The Grand Allee or the Mosaic Road is approximately 160 meters long, 11.8 meters wide with columns of grey, green and white colors and a colonnade that is 5 meters long and borders the road. It is plated with mosaic designs that date back to the Roman Period and marble slabs that date back to the Byzantine Period.
The Arena was established in the 1st Century AD and is the only rectangular shaped arena in the world. Its approximate size is 45mx35m and is enclosed by 5 rows of seats. In the past, this arena used to accommodate 2000 spectators and up to this day, the relationship between the two hundred rectangular vaulted reservoirs still remains inconclusive.
The Baths were isolated from humidity by being constructed over parallel arches. The marble floor was installed with a system that allowed the hot air to warm the marble floor, through laying rings of brick one on top the other. Although the floor has collapsed, the original infrastructure is still intact and in good shape.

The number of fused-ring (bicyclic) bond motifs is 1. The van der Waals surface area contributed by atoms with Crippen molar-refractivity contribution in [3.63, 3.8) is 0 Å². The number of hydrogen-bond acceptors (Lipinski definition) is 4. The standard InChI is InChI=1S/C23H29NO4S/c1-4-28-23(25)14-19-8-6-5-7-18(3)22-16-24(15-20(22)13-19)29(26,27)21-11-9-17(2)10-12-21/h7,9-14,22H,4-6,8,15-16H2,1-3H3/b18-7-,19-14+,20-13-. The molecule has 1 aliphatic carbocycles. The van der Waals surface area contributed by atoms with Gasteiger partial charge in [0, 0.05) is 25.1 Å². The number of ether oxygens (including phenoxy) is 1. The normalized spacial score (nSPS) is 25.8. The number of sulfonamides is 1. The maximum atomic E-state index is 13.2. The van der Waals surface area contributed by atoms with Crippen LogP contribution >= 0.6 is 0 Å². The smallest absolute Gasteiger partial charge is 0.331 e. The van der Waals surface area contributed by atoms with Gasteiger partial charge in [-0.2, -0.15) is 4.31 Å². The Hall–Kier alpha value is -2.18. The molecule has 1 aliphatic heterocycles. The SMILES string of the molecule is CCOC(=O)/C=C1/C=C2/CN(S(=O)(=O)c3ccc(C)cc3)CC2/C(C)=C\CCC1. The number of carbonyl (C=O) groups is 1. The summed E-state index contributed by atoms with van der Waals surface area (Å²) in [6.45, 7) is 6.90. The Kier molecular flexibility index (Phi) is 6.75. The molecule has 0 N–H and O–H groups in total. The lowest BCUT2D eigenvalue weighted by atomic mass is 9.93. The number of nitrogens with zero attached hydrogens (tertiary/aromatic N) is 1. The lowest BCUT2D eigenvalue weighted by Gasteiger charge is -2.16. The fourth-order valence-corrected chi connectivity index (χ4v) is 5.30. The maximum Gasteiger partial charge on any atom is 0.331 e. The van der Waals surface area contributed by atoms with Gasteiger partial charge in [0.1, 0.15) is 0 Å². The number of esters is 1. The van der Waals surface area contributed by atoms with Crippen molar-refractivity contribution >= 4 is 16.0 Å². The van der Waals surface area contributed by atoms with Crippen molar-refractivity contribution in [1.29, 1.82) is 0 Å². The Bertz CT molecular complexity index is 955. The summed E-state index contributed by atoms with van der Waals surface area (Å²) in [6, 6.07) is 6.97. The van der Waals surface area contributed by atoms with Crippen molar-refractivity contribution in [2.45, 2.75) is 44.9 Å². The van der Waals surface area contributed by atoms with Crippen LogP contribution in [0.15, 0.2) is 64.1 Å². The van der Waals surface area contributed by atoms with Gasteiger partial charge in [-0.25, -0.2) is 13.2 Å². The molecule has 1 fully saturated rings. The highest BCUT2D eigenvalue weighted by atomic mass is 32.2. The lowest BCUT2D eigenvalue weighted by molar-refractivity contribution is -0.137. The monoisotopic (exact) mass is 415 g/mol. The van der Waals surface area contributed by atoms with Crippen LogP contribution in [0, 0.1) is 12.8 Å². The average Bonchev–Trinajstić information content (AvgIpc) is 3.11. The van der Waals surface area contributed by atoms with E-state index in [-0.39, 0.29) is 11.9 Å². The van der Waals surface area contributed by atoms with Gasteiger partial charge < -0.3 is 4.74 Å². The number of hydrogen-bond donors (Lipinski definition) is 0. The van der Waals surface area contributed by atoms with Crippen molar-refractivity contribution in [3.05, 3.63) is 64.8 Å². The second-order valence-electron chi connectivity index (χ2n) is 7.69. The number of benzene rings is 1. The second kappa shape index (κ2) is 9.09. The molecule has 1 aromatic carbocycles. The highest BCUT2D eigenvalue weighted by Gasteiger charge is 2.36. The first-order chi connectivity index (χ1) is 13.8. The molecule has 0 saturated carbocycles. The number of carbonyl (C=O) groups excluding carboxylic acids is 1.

The Palestra was built during the 2nd Century AD, with an area of 30m2 and enveloped by columns made of granite. It was transformed into a purple dye factory during the Byzantine period.
A Glass Factory dating back to the 6th century AD.
A Residential Area with narrow roads and houses built and paved with mosaics and occasionally with marble.
There are two small-scaled Roman roads called The Small Alleys that are plated with limestone slabs. The first road stretches to the north below the new city while the other stretches to the west under the Crusader Cathedral.
The Crusaders Cathedral is structured and built during the Crusaders period at a crossroad that dates back to the Romano-Byzantine period. It is at this site where the Kings of Jerusalem were crowned and where Emperor Frederick Barbarossa was buried. What remains nowadays from this magnificently structure is a few red-granite columns.